(17) On the other hand, this well-intended law is a lot harder to violate. Two US states seeking to preserve Moon exploration history have added key artifacts to their registries of historic items.
California’s catalog of historic artifacts includes two pairs of boots, an American flag, empty food bags, a pair of tongs and more than a hundred other items left behind at a place called Tranquillity Base. The history registry for New Mexico lists the same items.
That might be surprising, since Tranquillity Base is not in New Mexico or California but a quarter of a million miles away, in the spot where Neil A. Armstrong and Buzz Aldrin stepped onto the moon in 1969.
But for archaeologists and historians worried that the next generation of people visiting the moon might carelessly obliterate the site of one of humanity’s greatest accomplishments, these designations were important first steps toward raising awareness of the need to protect off-world artifacts.
“I think it’s humanity’s heritage,” said Beth L. O’Leary, a professor of anthropology at New Mexico State University. “It’s just an incredible realm that archaeologists haven’t begun to look at until now.”
…It turned out to be a tricky question. Under international law, the United States government still owns everything it left on the moon: the bottom half of the first lunar lander, the scientific experiments, the urine bags. But 100 nations, including the United States, have signed the Outer Space Treaty, in which they agree not to claim sovereignty over any part of the moon.
(18) Scientists may soon know whether Renaissance artist Georgio Vasari preserved a long-lost work of Leonardo Da Vinci, “The Battle of Anghiari,” behind his own when he was commissioned to cover that space.
…Given several nights to complete the work, the team scrambled to find fiber-optic cameras and a rig that would allow them to drill safely. High up on a scaffold, Italian conservators carefully lifted off 1-inch squares of the fresco and with a 6-millimeter bit bored six holes through the brick wall Vasari had built.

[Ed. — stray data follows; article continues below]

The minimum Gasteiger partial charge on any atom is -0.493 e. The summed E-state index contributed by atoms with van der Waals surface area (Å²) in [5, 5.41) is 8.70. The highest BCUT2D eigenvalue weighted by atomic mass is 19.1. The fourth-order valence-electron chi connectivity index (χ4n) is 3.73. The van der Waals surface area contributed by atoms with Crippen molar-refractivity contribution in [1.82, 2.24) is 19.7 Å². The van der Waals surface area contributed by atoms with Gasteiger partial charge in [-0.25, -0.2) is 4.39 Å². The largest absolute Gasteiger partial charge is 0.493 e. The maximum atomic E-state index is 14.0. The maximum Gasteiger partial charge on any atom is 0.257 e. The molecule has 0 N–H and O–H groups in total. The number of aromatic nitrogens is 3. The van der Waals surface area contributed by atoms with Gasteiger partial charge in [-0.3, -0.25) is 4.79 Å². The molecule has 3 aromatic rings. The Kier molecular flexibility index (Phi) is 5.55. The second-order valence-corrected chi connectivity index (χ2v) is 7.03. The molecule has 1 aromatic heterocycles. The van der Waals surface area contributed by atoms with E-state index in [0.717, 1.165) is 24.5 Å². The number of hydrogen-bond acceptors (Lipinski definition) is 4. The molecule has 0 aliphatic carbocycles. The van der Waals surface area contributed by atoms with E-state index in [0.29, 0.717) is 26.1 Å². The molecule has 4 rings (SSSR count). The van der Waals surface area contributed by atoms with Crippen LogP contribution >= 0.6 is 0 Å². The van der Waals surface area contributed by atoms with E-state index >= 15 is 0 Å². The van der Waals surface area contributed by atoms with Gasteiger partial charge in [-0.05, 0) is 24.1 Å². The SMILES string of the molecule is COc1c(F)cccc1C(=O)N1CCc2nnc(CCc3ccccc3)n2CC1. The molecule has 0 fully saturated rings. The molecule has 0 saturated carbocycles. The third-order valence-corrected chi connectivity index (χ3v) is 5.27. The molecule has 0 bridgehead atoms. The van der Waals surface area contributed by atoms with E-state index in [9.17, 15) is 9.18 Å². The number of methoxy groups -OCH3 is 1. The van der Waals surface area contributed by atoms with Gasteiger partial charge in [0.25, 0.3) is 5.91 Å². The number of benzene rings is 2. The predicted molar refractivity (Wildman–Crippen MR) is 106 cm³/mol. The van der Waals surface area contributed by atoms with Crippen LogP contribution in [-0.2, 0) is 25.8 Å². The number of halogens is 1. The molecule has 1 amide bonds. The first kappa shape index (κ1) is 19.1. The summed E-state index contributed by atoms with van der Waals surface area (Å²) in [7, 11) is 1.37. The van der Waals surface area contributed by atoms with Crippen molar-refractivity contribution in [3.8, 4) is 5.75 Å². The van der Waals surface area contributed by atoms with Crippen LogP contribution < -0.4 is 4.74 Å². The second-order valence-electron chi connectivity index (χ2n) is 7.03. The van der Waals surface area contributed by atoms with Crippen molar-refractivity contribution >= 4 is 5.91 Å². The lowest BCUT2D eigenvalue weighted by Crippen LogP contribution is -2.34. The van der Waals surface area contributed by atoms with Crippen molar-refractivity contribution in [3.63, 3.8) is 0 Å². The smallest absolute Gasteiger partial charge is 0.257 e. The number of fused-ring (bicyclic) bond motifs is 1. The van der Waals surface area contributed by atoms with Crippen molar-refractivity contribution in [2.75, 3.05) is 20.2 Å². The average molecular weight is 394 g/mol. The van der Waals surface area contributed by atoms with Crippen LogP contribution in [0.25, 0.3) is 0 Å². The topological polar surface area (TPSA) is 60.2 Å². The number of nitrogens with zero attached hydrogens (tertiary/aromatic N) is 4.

In each hole, Seracini’s team inserted a 4-millimeter endoscope and watched breathlessly on a nearby monitor.
For now, the results of those probes are being guarded jealously by Seracini’s team. They are likely to hinge not on dramatic images but on an analysis of whether samples taken from the wall contain pigments or resins known to have been used by Leonardo.
(19) Some people hack web sites to demonstrate those sites’ vulnerabilities and alert possible users. A comparable thing occurred in the early days of radio:
The incoming Morse then got more personal, mocking Marconi: “There was a young fellow of Italy, who diddled the public quite prettily,” it trilled. Further rude epithets – apposite lines from Shakespeare – followed.
The stream of invective ceased moments before Marconi’s signals from Poldhu arrived. The demo continued, but the damage was done: if somebody could intrude on the wireless frequency in such a way, it was clearly nowhere near as secure as Marconi claimed. And it was likely that they could eavesdrop on supposedly private messages too.
Nevil Maskelyne, a British music hall magician, claimed the hack in a letter to the newspapers.
…Maskelyne came from an inventive family – his father came up with the coin-activated “spend-a-penny” locks in pay toilets. Maskelyne, however, was more interested in wireless technology, so taught himself the principles.
[Thanks for these links goes out to David Klaus, John Mansfield, James Hay, Steven H Silver, Martin Morse Wooster, John King Tarpinian and Andrew Porter.]